Unfortunately, her US publisher did not pick up the next book in the series (which, after Theft‘s cliffhanger ending, is just cruel 😭). Thankfully A Darkness at the Door will still be published, but the author is asking for some support, in the form of a Kickstarter to allow her to hire the same audiobook reader that did the previous Dauntless Path books. There are several pledge levels, with rewards from a swag bag of bookish goodies to a copy of the audiobook (obviously) to a limited special edition hardcover copy of Darkness. (I definitely went for the limited special edition!) You can also purchase signed copies of her other books as add-ons.
Good news: the Kickstarter was fully funded in two days! And has already hit its first stretch goal as well. But I still encourage you to back it! Not only are there further stretch goals, but I really can’t say enough about how awesome this author and series are, and I am really rooting for her and it to succeed.
You may have noticed that I love fairy tales and fairy tale retellings. So how about a whole series of them?! W.R. Gingell delivers with the Two Monarchies Sequence, a lovely fantasy series with many fairy tale inspirations. For the most part, these are not straight retellings, but rather stories that take a recognizable fairy tale concept and twist it all around. The result is a series that feels comfortably familiar yet at the same time keeps you on your toes.
Also, if you judge books by their covers, these ones are gorgeous.
The series is set in the titular two monarchies, Civet and Glause, two countries whose history is…complicated to say the least. There is also some time travel involved in several spots, which does not help clear things up! The series begins with Spindle, obviously inspired by Sleeping Beauty, in which Polyhymnia is awakened not by a prince, but by an absentminded-genius enchanter named Luck…and that’s just the beginning of her troubles. Next follow Blackfoot (with some hints of Puss in Boots) and Staff and Crown, which follow unlikely hero Annabel’s path to the throne of New Civet.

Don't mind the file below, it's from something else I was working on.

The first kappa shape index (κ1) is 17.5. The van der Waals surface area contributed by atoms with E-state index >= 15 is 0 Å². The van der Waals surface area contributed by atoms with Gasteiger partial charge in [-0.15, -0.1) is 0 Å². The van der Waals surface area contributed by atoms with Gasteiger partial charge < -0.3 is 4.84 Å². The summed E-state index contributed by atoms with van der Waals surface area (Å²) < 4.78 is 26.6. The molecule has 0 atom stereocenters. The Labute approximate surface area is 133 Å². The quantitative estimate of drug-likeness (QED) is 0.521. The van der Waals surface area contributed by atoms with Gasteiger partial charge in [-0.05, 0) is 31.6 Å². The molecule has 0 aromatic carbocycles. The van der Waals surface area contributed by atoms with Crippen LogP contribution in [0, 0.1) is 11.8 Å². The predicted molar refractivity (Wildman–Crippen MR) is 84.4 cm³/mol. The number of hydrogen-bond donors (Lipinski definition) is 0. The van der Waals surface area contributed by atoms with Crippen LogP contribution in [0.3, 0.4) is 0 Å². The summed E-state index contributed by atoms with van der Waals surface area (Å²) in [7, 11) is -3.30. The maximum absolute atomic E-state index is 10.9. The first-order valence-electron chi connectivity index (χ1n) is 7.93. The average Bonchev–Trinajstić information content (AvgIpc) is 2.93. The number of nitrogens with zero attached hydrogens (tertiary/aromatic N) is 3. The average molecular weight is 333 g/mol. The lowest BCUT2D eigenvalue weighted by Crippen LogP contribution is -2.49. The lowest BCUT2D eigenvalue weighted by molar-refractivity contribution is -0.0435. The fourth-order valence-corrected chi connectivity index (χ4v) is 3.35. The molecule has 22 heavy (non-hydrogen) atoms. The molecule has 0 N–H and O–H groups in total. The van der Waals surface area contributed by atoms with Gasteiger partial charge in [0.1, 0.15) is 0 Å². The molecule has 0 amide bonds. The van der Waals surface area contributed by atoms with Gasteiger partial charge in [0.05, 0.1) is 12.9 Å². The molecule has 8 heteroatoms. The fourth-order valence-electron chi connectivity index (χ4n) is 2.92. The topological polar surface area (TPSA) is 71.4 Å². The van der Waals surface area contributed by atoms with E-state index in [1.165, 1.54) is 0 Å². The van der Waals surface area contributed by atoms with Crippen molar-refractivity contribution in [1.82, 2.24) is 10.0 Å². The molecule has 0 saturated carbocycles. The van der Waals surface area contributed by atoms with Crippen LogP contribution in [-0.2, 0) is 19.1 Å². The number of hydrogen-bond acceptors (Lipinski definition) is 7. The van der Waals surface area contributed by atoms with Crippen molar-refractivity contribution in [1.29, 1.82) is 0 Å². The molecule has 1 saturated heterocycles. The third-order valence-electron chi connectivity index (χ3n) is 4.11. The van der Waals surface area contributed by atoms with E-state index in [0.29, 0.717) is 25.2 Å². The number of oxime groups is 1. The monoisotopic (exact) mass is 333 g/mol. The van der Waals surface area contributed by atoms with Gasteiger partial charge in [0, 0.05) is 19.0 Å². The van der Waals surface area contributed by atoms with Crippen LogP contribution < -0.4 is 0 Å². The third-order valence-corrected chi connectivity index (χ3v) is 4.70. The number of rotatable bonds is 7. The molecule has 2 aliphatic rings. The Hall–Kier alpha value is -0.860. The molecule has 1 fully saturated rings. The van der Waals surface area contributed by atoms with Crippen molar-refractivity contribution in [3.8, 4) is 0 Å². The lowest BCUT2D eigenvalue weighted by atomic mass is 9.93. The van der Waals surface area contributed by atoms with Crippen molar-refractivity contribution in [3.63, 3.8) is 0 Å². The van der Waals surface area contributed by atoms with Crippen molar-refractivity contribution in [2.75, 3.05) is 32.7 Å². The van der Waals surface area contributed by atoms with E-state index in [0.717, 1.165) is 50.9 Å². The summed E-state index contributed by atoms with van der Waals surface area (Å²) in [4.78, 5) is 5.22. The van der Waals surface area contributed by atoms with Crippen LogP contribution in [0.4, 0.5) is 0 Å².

The last book, Clockwork Magician, will be released this week; it features Annabel’s friend and budding magician Peter, who is in truth a fairly annoying person, yet the author somehow manages to make him lovable. That’s a kind of magic all on its own!
Also in the sequence is Masque, a murder mystery inspired by Beauty and the Beast; though this one is chronologically last, I actually read it first! It’s one of my favorite BatB stories of all time. There is also a Little Red Riding Hood story, Wolfskin, in the same setting, though it does not cross over with any of the other stories.
What do all these great stories have in common? Excellent quirky characters that will come to feel like friends, an intriguing system of magic, some mystery and thrills, and some lovely romance. Occasionally it feels like the story or characters are moving a bit too fast to catch, but a touch of confusion is part of the charm of these books.
This series was my first introduction to Gingell’s writing, and it quickly made me a fan. I’m sure it will do the same for my fellow fairy tale-lovers!
I read the book’s description and realized it was the same story: the short story had been reworked into a novel. This was fascinating to me! It made me even more interested in picking up the novel. (I had also enjoyed Novik’s original fairy tale novel Uprooted.)